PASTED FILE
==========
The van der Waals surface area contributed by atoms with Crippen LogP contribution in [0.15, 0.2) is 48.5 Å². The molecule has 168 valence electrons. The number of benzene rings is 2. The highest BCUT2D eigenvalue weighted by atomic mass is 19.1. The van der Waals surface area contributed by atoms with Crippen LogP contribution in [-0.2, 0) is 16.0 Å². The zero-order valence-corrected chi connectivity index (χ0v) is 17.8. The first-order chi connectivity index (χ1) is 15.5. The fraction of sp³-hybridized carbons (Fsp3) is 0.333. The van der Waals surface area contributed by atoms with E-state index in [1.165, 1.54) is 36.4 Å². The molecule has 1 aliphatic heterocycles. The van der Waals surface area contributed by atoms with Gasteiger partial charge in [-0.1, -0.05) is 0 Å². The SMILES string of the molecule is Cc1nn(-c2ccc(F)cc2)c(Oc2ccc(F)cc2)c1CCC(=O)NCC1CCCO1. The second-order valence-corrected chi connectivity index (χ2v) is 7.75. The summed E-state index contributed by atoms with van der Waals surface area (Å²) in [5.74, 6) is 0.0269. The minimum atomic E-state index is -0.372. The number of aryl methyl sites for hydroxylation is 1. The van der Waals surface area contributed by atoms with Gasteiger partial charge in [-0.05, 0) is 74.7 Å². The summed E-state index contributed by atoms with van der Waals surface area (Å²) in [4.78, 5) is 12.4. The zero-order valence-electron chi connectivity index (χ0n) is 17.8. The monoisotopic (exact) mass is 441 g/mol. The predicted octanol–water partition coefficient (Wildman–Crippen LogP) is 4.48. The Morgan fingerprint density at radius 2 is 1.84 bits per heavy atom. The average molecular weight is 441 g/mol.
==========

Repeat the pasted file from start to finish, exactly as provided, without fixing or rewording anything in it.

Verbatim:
The van der Waals surface area contributed by atoms with Crippen LogP contribution in [0.15, 0.2) is 48.5 Å². The molecule has 168 valence electrons. The number of benzene rings is 2. The highest BCUT2D eigenvalue weighted by atomic mass is 19.1. The van der Waals surface area contributed by atoms with Crippen LogP contribution in [-0.2, 0) is 16.0 Å². The zero-order valence-corrected chi connectivity index (χ0v) is 17.8. The first-order chi connectivity index (χ1) is 15.5. The fraction of sp³-hybridized carbons (Fsp3) is 0.333. The van der Waals surface area contributed by atoms with E-state index in [1.165, 1.54) is 36.4 Å². The molecule has 1 aliphatic heterocycles. The van der Waals surface area contributed by atoms with Gasteiger partial charge in [-0.1, -0.05) is 0 Å². The SMILES string of the molecule is Cc1nn(-c2ccc(F)cc2)c(Oc2ccc(F)cc2)c1CCC(=O)NCC1CCCO1. The second-order valence-corrected chi connectivity index (χ2v) is 7.75. The summed E-state index contributed by atoms with van der Waals surface area (Å²) in [5.74, 6) is 0.0269. The minimum atomic E-state index is -0.372. The number of aryl methyl sites for hydroxylation is 1. The van der Waals surface area contributed by atoms with Gasteiger partial charge in [-0.05, 0) is 74.7 Å². The summed E-state index contributed by atoms with van der Waals surface area (Å²) in [4.78, 5) is 12.4. The zero-order valence-electron chi connectivity index (χ0n) is 17.8. The monoisotopic (exact) mass is 441 g/mol. The predicted octanol–water partition coefficient (Wildman–Crippen LogP) is 4.48. The Morgan fingerprint density at radius 2 is 1.84 bits per heavy atom. The average molecular weight is 441 g/mol.